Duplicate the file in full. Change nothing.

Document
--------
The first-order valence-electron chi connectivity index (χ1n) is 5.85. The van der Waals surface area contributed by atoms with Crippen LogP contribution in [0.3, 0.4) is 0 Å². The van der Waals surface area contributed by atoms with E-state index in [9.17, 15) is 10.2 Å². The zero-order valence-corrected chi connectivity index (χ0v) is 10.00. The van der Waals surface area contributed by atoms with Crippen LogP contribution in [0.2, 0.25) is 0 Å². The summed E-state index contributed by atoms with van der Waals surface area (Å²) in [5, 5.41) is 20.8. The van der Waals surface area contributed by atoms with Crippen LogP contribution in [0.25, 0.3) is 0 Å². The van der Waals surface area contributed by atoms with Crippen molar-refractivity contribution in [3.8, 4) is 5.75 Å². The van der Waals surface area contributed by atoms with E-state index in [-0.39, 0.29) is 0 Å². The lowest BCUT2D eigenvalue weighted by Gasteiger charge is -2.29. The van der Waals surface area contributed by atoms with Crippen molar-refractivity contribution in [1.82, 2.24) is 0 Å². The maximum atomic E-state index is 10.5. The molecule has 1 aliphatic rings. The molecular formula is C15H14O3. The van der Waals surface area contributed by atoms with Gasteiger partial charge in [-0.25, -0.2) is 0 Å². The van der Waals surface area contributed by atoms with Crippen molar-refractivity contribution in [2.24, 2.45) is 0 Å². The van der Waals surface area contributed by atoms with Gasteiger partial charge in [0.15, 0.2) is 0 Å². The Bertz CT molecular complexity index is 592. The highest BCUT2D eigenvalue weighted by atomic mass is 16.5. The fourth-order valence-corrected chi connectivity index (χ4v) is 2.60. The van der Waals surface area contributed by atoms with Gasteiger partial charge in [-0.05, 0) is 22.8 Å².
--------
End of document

The first-order valence-electron chi connectivity index (χ1n) is 5.85. The van der Waals surface area contributed by atoms with Crippen LogP contribution in [0.3, 0.4) is 0 Å². The van der Waals surface area contributed by atoms with E-state index in [9.17, 15) is 10.2 Å². The zero-order valence-corrected chi connectivity index (χ0v) is 10.00. The van der Waals surface area contributed by atoms with Crippen LogP contribution in [0.2, 0.25) is 0 Å². The summed E-state index contributed by atoms with van der Waals surface area (Å²) in [5, 5.41) is 20.8. The van der Waals surface area contributed by atoms with Crippen LogP contribution in [0.25, 0.3) is 0 Å². The van der Waals surface area contributed by atoms with Crippen molar-refractivity contribution in [3.8, 4) is 5.75 Å². The van der Waals surface area contributed by atoms with E-state index in [-0.39, 0.29) is 0 Å². The lowest BCUT2D eigenvalue weighted by Gasteiger charge is -2.29. The van der Waals surface area contributed by atoms with Crippen molar-refractivity contribution in [1.82, 2.24) is 0 Å². The maximum atomic E-state index is 10.5. The molecule has 1 aliphatic rings. The molecular formula is C15H14O3. The van der Waals surface area contributed by atoms with Gasteiger partial charge in [-0.25, -0.2) is 0 Å². The van der Waals surface area contributed by atoms with Crippen molar-refractivity contribution in [2.24, 2.45) is 0 Å². The van der Waals surface area contributed by atoms with Gasteiger partial charge in [0.15, 0.2) is 0 Å². The Bertz CT molecular complexity index is 592. The highest BCUT2D eigenvalue weighted by atomic mass is 16.5. The fourth-order valence-corrected chi connectivity index (χ4v) is 2.60. The van der Waals surface area contributed by atoms with Gasteiger partial charge in [-0.05, 0) is 22.8 Å².